Combat Eye Trauma
Prevention, treatment, and rehabilitation of military eye injuries
One of the most prevalent yet less publicized areas of combat injury from Iraq and Afghanistan is eye trauma, primarily resulting from improvised explosive devices (IEDs) and other blasts. According to the Department of Veterans Affairs (VA) Office of Public Health, from Oct. 1, 2001, through Dec. 31, 2011, a total of 97,600 new veterans with military-related eye injuries entered the VA health system.
While the majority of those – about 72 percent, according to Tom Zampieri, Ph.D., director of government relations for the Blinded Veterans Association (BVA) – were classified as mild, “there are 9,000 retinal injuries, 4,843 service members with burn injuries to their eyes, more than 1,200 optic nerve injuries – which tend to come from brain penetration injuries – and 4,154 service members at very high risk of eventual blindness as a result of blast-related eye injuries.
“The VA should have more data now for the first half of 2012; I don’t know how much higher the number has grown in those six months, but surgeons in Afghanistan say about 16 percent of all wounded evacuated to Landstuhl [U.S. Regional Medical Center, Germany] have some form of eye trauma,” he added.
“An Air Force surgeon on his third combat deployment recently told me the magnitude of facial injuries from this war is unbelievable. In the past, people with such horrific injuries never would have made it off the battlefield alive. Today, they do and we have to figure out how to put a private’s face back together and often restore vision.”
In 2007, the BVA and other veterans and vision care groups lobbied Congress to create a Vision Center of Excellence (VCE). That was mandated in the National Defense Authorization Act of 2008, with Col. Don Gagliano, a retinal ophthalmologist, named as the center’s first executive director.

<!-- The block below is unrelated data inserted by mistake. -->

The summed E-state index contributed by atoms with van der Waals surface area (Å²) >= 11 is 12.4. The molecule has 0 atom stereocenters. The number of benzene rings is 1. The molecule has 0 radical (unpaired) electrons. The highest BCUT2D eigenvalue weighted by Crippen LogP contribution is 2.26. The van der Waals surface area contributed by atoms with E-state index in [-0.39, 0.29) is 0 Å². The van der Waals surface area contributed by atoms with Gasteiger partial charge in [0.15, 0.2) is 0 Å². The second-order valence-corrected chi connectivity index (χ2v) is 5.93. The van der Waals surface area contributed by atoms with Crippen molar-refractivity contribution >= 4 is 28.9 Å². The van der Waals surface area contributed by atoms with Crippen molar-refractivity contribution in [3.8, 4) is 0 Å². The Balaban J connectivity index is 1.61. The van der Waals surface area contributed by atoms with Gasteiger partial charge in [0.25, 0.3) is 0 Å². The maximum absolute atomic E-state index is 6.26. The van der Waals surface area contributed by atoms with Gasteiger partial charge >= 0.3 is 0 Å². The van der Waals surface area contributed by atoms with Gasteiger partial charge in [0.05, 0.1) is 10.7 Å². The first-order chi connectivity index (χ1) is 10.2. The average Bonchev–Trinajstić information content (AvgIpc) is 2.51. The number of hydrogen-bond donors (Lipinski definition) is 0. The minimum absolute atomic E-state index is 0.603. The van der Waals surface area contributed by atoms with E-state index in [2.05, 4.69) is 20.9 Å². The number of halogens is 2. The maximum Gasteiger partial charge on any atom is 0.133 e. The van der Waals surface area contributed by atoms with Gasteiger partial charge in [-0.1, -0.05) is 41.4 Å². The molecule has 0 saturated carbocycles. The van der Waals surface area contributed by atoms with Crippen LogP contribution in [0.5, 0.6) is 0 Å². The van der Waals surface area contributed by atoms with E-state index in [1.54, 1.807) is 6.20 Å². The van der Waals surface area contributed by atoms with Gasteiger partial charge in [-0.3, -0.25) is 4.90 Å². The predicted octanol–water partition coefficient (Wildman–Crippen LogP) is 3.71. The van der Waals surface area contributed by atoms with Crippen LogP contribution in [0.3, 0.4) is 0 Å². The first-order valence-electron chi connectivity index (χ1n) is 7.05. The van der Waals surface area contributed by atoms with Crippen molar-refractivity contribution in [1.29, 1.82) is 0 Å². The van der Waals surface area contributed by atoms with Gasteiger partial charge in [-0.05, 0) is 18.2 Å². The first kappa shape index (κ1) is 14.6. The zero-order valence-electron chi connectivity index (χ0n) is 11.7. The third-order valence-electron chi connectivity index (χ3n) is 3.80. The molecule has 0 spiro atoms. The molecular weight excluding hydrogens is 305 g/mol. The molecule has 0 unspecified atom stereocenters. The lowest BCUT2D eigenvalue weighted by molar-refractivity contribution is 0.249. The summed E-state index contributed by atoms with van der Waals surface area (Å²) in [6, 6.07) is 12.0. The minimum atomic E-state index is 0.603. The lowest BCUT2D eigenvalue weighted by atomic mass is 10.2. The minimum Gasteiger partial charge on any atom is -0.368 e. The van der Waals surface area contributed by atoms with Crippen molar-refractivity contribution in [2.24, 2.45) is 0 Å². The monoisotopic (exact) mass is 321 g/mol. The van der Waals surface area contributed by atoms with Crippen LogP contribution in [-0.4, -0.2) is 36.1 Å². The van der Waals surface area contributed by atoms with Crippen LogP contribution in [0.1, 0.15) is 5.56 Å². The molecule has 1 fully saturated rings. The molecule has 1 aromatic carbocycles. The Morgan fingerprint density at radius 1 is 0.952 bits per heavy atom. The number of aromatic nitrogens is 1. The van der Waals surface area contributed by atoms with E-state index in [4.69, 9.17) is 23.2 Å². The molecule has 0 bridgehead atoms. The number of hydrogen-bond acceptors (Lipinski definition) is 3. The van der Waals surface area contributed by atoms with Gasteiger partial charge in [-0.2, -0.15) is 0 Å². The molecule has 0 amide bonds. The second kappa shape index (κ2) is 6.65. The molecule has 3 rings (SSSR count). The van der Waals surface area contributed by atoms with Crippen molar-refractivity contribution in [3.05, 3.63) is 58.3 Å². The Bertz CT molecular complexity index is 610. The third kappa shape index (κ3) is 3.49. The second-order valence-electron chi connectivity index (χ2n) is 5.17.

Headquartered at the new Walter Reed National Military Medical Center in Bethesda, Md., the VCE does not treat patients. Its mandate includes creating a military eye trauma registry, looking at long-term outcomes from surgery and other treatments, helping coordinate transfers between Department of Defense (DoD) and VA facilities for vision rehabilitation, and participating in peer reviews of defense-related eye trauma research grants.
“The reality is, it is very difficult for us to know exactly what the prevalence of eye injury is, because it is often intertwined with other polytrauma,” Gagliano said at the opening of the VCE, which is equally divided between VA and DoD personnel. “Early on, we elected to be a center that would work with and through the existing system rather than being a single place.
“It is very unique in structure and that is what allows us to function across both systems as effectively as we have. It helps us bring together the entire vision care team of both the Defense Department and the VA to function effectively as an integrated team … We are leading the nation in trying to determine the best ways to address these issues.”
When all veterans and all causes of vision problems are included, the VA’s Blind Rehabilitation Services (BRS) estimates there are some 157,000 U.S. veterans classified as legally blind and more than 1 million with low vision who have lost the ability to perform common daily tasks. While the immediate needs of those suffering eye trauma in combat today differ substantially from the needs of the overall veterans population, there are some common factors, making vision a major health care issue for veterans and the VA.
“Beginning in 2008, the VA implemented a progressive plan to expand vision and blind rehabilitation to veterans and eligible active duty service members with visual impairments, ranging from earliest vision loss to total blindness,” according to Blind Rehabilitation Services. “New programs in BRS provide opportunities to keep those with early vision loss active and integrated in their families and communities.